Professor Goldberg's research spans a number of areas in privacy, security, and cryptography, focusing on privacy enhancing technologies for Internet applications.
In today's highly connected world, where data is so easy to collect, search, and transfer, privacy is of increasing importance. Privacy is more than just controlling the spread and use of one's personal information; privacy, broadly speaking, is about freedom, autonomy, dignity, and human rights. Privacy is about the ability to make one's own choices, discover one's own identity, and participate in like-minded communities, without undue influence from other individuals, corporations, or potentially adversarial governments.
Unfortunately, much communication today, particularly over the Internet, is quite unfriendly to privacy. When you send email, use a chat app, or simply browse the world-wide web, information about you and your actions gets disseminated to diverse parties around the world—and you have little, if any, control over it.
Privacy enhancing technologies (or PETs) aim to mitigate this problem by giving individuals control over the spread of information about their online actions. Professor Goldberg's research produces PETs and other technologies to improve the security and privacy of Internet users. One of his successful projects is Off-the-Record Messaging, which hundreds of thousands of people have used to protect their instant messaging conversations.
Degrees and awards
BMath (Waterloo), MSc, PhD (California, Berkeley)
- Caspar Bowden Award for Outstanding Research in Privacy Enhancing Technologies (2018)
- University Research Chair (2012–2019)
- Electronic Frontier Foundation's Pioneer Award (2011)
- Outstanding Young Computer Science Researcher Award (2011)
- Early Researcher Award (2010–2015)
Industrial and sabbatical experience
From 1999 to 2006, Professor Goldberg was Chief Scientist of Zero-Knowledge Systems (later known as Radialpoint), makers of security and privacy software for consumers and enterprises. There, he was responsible for research, design, and prototype implementation of privacy-enhancing technologies in a commercial setting.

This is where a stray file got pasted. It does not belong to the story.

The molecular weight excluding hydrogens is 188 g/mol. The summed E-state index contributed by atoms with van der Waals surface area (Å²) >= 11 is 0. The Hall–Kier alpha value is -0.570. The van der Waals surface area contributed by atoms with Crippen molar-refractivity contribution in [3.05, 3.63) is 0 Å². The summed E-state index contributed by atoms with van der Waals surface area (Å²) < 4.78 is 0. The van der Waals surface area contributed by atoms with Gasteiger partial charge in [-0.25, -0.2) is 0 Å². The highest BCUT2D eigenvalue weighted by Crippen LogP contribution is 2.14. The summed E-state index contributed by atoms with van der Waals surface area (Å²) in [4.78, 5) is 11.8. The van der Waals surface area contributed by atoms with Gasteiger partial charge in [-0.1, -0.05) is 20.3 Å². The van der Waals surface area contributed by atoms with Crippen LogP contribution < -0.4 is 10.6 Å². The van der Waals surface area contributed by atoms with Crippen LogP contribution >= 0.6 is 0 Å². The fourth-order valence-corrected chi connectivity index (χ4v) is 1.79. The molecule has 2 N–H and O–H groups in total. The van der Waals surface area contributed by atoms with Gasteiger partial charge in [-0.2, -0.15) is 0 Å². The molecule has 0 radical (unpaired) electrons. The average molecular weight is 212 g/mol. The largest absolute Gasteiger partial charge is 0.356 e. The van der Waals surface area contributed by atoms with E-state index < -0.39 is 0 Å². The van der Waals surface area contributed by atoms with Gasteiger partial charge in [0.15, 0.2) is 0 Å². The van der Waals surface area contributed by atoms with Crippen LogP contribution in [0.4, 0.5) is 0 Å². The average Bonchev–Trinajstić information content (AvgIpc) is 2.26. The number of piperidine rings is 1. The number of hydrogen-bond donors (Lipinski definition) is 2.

Zero-Knowledge Systems' first product was the Freedom Network, based on Professor Goldberg's PhD thesis. The Freedom Network allowed subscribers using the Internet to maintain control over how much of their personal information was revealed to web sites, third parties, and others.
From 2007 to 2016, Professor Goldberg was Chair of the Board of Directors of The Tor Project, Inc., a 501(c)(3) scientific and educational charity conducting scientific research promoting free speech, free expression, civic engagement and privacy rights online.
During his sabbatical in 2014–2015, Professor Goldberg was a Visiting Fellow at Clare Hall (University of Cambridge), and was a Visiting Professor with the COSIC research group at KU Leuven in Belgium.
Nik Unger, Ian Goldberg. "Improved Strongly Deniable Authenticated Key Exchanges for Secure Messaging." Proceedings on Privacy Enhancing Technologies. Vol. 2018, No. 1. pp. 17–62. January 2018.
Tao Wang, Ian Goldberg. "Walkie-Talkie: An Efficient Defense Against Passive Website Fingerprinting Attacks." 26th USENIX Security Symposium. pp. 1375–1390. August 2017.
Cecylia Bocovich, Ian Goldberg. "Slitheen: Perfectly Imitated Decoy Routing through Traffic Replacement." 23rd ACM Conference on Computer and Communications Security. pp. 1702–1714. October 2016.
Nikita Borisov, George Danezis, Ian Goldberg. "DP5: A Private Presence Service." Proceedings on Privacy Enhancing Technologies. Vol. 2015, No. 2. pp. 4–24. June 2015.
Nik Unger, Sergej Dechand, Joseph Bonneau, Sascha Fahl, Henning Perl, Ian Goldberg, Matthew Smith. "SoK: Secure Messaging." 36th IEEE Symposium on Security and Privacy. pp. 232–249. May 2015.